It Depends What “Know” Means: Pelosi Admits That She Was Briefed on Torture But Claims Ignorance on its Actual Use

220px-nancy_pelosiHouse Speaker Nancy Pelosi is trying to fend off criticism over her knowledge of the Bush Administration’s plan to torture detainees. Pelosi has adopted a highly lawyered exclamation that she was briefed on the plan but never told that they were implementing the plan. It is a distinction lost on civil libertarians. She was still briefed on a war crime and did not act to stop it.

So, here is the analogy. Someone briefs you on their conclusion that they are allowed to burn down buildings, but you are not responsible unless you personally see the smoke or you are told about the arsons. I was not aware that asserting the right to commit war crimes was not a concern for congressional oversight. So, the Bush Administration went to all the trouble of securing formal opinions to allow it to torture people and to brief high ranking democrats, but Pelosi did not consider it a matter of sufficient concern to call for action from the Committees. This occurred at the same time that Bush and others were calling for rough treatment of detainees and publicly questioning the application of things like the Geneva Conventions.

Notably, lawyers are required to act when a client tells them that they are considering an action that could result in physical injury or death in other individuals. Yet, when Pelosi is told about the Administration belief that it can commit war crimes, she feels no compulsion to act until after the war crimes are committed.

Pelosi stated “In that or any other briefing…we were not, and I repeat, we’re not told that waterboarding or any of these other enhanced interrogation techniques were used. What they did tell us is that they had some legislative counsel … opinions that they could be used.” Hmmm, so the Bush Administration went out of its way to brief you on their belief that they could torture people, but that was not cause for action by the Democratic leadership — which was campaigning on their superior commitment to civil liberties. Indeed, as many of us were criticizing the known torture program, Democratic leaders like Pelosi did virtually nothing to investigate the allegations or denounce the practice. Pelosi herself blocked any effort to investigate George Bush for war crimes or to allow even an investigation into a possible impeachment for such crimes. She insisted to the very end of the Bush Administration that she had not heard of a single possible crime committed by George Bush that could be used to impeach him. She then said that she could not allow impeach if Bush would not go along with it, here.

For the full story, click here.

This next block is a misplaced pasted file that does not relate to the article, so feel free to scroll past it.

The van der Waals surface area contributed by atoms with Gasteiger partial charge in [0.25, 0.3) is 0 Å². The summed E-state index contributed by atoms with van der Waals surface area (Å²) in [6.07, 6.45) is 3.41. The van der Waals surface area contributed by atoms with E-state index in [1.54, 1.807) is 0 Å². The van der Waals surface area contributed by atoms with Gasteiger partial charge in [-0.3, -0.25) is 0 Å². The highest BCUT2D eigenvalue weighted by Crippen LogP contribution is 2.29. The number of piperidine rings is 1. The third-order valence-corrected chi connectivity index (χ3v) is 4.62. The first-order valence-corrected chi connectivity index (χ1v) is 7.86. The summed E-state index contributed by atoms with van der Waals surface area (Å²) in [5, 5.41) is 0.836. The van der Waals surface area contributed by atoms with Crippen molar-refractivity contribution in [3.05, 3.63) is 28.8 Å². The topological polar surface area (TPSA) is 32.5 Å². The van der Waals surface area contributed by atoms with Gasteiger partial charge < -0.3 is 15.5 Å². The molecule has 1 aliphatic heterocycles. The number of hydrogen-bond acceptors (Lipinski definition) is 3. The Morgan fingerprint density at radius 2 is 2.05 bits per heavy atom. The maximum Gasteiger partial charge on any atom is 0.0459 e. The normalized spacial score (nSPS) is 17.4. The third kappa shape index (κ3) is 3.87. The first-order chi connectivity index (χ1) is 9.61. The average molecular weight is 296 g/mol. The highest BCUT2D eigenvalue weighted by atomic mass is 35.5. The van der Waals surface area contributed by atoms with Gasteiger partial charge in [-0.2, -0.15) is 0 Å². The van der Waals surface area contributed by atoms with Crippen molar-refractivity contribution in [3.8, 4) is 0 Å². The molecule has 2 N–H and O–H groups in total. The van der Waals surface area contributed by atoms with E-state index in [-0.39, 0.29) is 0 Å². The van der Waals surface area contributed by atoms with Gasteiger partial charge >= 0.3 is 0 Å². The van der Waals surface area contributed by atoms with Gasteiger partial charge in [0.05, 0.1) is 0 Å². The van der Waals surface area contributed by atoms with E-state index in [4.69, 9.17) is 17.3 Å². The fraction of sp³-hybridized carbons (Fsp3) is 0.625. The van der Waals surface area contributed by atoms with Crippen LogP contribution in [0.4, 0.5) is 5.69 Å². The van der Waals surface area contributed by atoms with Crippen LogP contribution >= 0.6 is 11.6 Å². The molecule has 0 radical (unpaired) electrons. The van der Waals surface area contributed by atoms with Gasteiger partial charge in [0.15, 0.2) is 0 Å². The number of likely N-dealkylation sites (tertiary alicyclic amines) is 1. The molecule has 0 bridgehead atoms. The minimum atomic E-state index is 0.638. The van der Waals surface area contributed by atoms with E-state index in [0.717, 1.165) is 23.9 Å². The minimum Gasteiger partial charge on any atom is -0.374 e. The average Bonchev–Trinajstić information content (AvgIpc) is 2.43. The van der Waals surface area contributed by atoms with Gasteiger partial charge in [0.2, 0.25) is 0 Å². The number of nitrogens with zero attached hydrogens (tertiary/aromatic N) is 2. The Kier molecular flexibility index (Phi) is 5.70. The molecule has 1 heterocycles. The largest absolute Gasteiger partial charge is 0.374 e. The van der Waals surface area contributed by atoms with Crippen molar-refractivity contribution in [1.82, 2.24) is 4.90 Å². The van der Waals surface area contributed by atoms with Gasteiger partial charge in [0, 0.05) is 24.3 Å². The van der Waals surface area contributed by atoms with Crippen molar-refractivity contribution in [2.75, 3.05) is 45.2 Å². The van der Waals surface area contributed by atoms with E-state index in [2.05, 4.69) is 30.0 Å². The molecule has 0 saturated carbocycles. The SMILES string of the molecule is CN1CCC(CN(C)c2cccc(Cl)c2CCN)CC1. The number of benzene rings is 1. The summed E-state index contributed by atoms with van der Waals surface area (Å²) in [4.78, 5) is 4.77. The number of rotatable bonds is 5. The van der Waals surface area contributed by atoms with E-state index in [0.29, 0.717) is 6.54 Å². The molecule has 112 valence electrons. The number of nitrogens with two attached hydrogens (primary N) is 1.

20 thoughts on “It Depends What “Know” Means: Pelosi Admits That She Was Briefed on Torture But Claims Ignorance on its Actual Use”

  1. “What makes it so plausible to assume that hypocrisy is the vice of vices is that integrity can indeed exist under the cover of all other vices except this one. Only crime and the criminal, it is true, confront us with the perplexity of radical evil; but only the hypocrite is really rotten to the core.”

    –Hannah Arendt


    (If you didn’t get the joke, see “Dead Men Don’t Wear Plaid”.)

  3. BVM,
    Please let me know when the Revolution is starting, I need to take a nap now.

  4. I have long been unhappy with Rep. Pelosi and Sen. Reid. I believe their leadership abilities are abysmal. I also find her comments on the briefings to be completely disingenuous.

  5. My impression of Nancy Pelosi has long been that she desperately wanted to be ‘one of the Boys’…
    …. and the Boys knew it!

    Somebody taught her The Club Rules and she bought it
    – hook, line, and sinker, IMO.

  6. If we can arrest all the U.S. War Criminals who initiated, funded, conspired and waged Wars of Aggression in Iraq, Afghanistan and Pakistan we will have a grand start in cleaning out Washington D.C. the evil city of the world.

    We have them surrounded! They can be arrested today!

  7. When will they arrest Nazi Pelosi? She and most all of Congress have committed many war crimes and be sure to include Bush, Cheney, Rice, Ashcroft, Obama, Biden, H. Clinton and many, many others. Ship them to Spain and to the Hague.

  8. I just read the actual article and this woman states this and she has a position of influence and or power. She may be a bitch but she ain’t my bitch. I have never read of one whom is more self serving that this witch. If this is her claim why is she allowed to be seated to represent her constituents in this manner.

    We are not speaking of some sex scandal or Pole smoking Congresswoman. We are talking about someone entrusted to represent America. Not I did not know, They told me it was a Cigar, no I was not wearing a Blew Dress. That is really icing from that eclair I ate earlier.

    Do the right thing and RESIGN. Use the money that you have gained and leave this country Pelosi. The people you gained the information from are on the other side of the isle. (The classification of this started by the GOP).